Point four follows from “three”; some information relevant to some performance measures requires a disclosure of personal or family matters. The younger the students, the easier it is for teachers to invade their privacy and not only their privacy, but also the privacy of their parents or guardians, or neighbors, who may never be aware of these disclosures or not become aware of them until afterward. PED has no right to design a curriculum which requires teachers to ask students for information about themselves, parents or guardians, or neighbors, or puts teachers on the spot if the disclosures reveal criminal conduct. (Bill says Jeff’s father plays games in bed with his daughter. Lila says Angelo’s mother gives herself shots in the arm.) Since teacher-student communications have no legal protection to ensure privacy, those disclosures may become public accidentally or deliberately. The effect of these proposal standards is to turn New Mexico schools and teachers into investigative agents of the state and students into little informants or spies.

This PED proposal for social studies standards is a travesty of education despite its appeals to purportedly enlightened principles. It constitutes a clear and present danger to individual liberty and civil liberties. It should be repudiated; its development, investigated; its PED perpetrators, dismissed. No state curriculum should encourage or require the disclosure of private personal information.

I am equally outraged by the comments of some of T or C’s school board members: Christine LaFont and Julianne Stroup, two white Christian women, who belong to one of the larger minorities in America and assume white and Christian privileges. In different terms but for essentially the same reason, both oppose an education which includes lessons about historical events and trends, and social movements and developments, of other minorities. They object to the proposal for the new social studies standards because of its emphasis on individual and group identities not white or Christian. I am not going to reply with specific objections; they are too numerous and too pointed.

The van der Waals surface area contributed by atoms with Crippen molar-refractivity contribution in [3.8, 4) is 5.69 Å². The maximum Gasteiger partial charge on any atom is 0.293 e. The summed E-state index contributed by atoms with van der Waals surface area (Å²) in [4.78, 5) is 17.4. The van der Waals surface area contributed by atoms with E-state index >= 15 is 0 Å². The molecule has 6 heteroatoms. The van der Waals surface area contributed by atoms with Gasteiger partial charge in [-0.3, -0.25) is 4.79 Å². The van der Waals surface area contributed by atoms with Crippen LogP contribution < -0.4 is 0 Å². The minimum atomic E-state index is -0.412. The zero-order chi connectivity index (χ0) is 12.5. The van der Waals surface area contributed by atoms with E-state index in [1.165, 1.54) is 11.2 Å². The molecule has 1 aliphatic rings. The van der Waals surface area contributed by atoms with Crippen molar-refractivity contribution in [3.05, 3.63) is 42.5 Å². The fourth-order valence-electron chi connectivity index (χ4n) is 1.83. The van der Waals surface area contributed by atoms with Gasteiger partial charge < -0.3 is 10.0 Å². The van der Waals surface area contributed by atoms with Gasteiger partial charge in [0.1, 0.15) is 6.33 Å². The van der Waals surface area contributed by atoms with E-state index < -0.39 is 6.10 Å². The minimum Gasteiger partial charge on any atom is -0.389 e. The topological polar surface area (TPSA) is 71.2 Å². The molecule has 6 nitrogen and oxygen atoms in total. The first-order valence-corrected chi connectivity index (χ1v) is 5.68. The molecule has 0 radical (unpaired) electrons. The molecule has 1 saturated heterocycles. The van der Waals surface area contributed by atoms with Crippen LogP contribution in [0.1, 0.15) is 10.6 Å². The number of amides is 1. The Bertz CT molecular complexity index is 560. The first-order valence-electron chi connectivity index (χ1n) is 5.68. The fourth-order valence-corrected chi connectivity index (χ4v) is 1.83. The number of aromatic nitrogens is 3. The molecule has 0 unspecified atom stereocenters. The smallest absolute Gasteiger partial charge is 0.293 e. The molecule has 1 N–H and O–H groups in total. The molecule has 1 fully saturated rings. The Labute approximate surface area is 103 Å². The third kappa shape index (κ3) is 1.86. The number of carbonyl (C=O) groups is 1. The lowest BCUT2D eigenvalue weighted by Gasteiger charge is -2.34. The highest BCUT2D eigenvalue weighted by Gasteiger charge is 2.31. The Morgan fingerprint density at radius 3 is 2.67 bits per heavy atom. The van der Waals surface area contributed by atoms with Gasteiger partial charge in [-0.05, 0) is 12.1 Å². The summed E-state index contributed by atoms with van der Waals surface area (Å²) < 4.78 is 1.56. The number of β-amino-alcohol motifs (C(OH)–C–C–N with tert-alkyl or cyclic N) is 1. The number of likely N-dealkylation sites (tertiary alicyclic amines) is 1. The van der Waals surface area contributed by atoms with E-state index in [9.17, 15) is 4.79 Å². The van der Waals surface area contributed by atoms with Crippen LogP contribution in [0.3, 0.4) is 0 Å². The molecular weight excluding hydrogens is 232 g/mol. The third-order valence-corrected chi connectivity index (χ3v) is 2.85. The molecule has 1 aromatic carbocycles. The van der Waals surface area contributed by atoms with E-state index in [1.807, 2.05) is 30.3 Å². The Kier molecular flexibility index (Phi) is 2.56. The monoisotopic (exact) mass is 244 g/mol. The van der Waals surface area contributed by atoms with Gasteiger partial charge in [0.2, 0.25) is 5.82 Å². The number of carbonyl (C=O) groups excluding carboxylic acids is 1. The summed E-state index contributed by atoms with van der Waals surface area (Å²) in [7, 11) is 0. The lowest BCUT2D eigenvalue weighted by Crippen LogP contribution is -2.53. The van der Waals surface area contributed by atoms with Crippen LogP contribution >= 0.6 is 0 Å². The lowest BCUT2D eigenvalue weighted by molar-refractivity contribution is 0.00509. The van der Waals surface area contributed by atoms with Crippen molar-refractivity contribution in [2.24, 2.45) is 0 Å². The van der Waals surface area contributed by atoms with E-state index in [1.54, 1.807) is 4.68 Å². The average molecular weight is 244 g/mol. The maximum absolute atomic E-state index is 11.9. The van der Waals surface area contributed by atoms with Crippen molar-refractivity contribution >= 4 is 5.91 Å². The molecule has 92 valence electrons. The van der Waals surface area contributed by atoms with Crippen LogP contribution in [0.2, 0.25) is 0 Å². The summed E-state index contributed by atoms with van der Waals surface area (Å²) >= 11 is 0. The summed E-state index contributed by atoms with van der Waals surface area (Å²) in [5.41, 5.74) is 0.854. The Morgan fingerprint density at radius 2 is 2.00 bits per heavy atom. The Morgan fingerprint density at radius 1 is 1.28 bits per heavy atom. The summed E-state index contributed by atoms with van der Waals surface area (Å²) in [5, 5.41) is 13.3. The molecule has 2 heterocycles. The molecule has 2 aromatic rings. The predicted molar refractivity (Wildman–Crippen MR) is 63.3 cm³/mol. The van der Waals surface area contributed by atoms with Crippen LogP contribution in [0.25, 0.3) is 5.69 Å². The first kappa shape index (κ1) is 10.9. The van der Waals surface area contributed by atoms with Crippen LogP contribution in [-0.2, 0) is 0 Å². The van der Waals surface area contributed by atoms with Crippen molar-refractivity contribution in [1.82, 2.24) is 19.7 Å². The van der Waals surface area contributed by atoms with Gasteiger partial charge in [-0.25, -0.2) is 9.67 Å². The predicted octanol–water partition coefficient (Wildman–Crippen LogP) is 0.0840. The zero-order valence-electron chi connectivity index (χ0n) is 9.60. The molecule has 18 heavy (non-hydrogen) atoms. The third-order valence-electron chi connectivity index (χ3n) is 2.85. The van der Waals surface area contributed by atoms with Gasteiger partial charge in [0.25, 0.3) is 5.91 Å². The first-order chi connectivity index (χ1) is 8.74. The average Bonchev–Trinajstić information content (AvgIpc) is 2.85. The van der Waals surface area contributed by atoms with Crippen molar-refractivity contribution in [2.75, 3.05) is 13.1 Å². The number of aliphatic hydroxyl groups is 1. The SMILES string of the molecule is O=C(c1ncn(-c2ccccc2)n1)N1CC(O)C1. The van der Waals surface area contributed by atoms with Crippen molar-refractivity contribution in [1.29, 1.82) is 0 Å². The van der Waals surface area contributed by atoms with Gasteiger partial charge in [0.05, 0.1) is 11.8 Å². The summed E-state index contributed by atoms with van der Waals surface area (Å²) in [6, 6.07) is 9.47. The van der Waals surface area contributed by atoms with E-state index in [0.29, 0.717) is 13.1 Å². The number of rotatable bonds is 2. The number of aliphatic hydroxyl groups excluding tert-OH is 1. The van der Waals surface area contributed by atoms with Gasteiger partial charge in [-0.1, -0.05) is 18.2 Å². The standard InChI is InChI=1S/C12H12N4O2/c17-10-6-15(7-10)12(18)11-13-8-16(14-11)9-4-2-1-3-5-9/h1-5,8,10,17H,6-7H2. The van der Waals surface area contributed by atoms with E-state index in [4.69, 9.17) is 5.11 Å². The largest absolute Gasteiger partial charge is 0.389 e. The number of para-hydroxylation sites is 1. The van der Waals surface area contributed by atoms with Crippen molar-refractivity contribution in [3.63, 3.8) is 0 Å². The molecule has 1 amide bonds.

Ms. LaFont urges: “It’s better to address what’s similar with all Americans. It’s not good to differentiate.” Ms. Stroup adds: “Our country is not a racist country. We have to teach to respect each other. We have civil rights laws that protect everyone from discrimination. We need to teach civics, love and respect. We need to teach how to be color blind.”

Their desires for unity and homogeneity, and for mutual respect, are a contradiction and an impossibility. Aside from a shared citizenship, which implies acceptance of the Constitution, the rule of law and equality under the law, little else defines Americans. We are additionally defined by our race, religion, national origin, etc. So mutual respect requires individuals to respect others different from themselves. Disrespect desires blacks, Jews or Palestinians to assimilate or to suppress or conceal racial, religious or national origin aspects of their identity. The only people who want erasure of nonwhite, non-Christian, non-American origin aspects of identity are bigots. Ms. LaFont and Ms. Stroud want standards which, by stressing similarities and eliding differences, desire the erasure of such aspects. What they want will result in a social studies curriculum that enables white, Christian, native-born children to grow up to be bigots and all others to be their victims. This would be the academic equivalent of ethnic cleansing.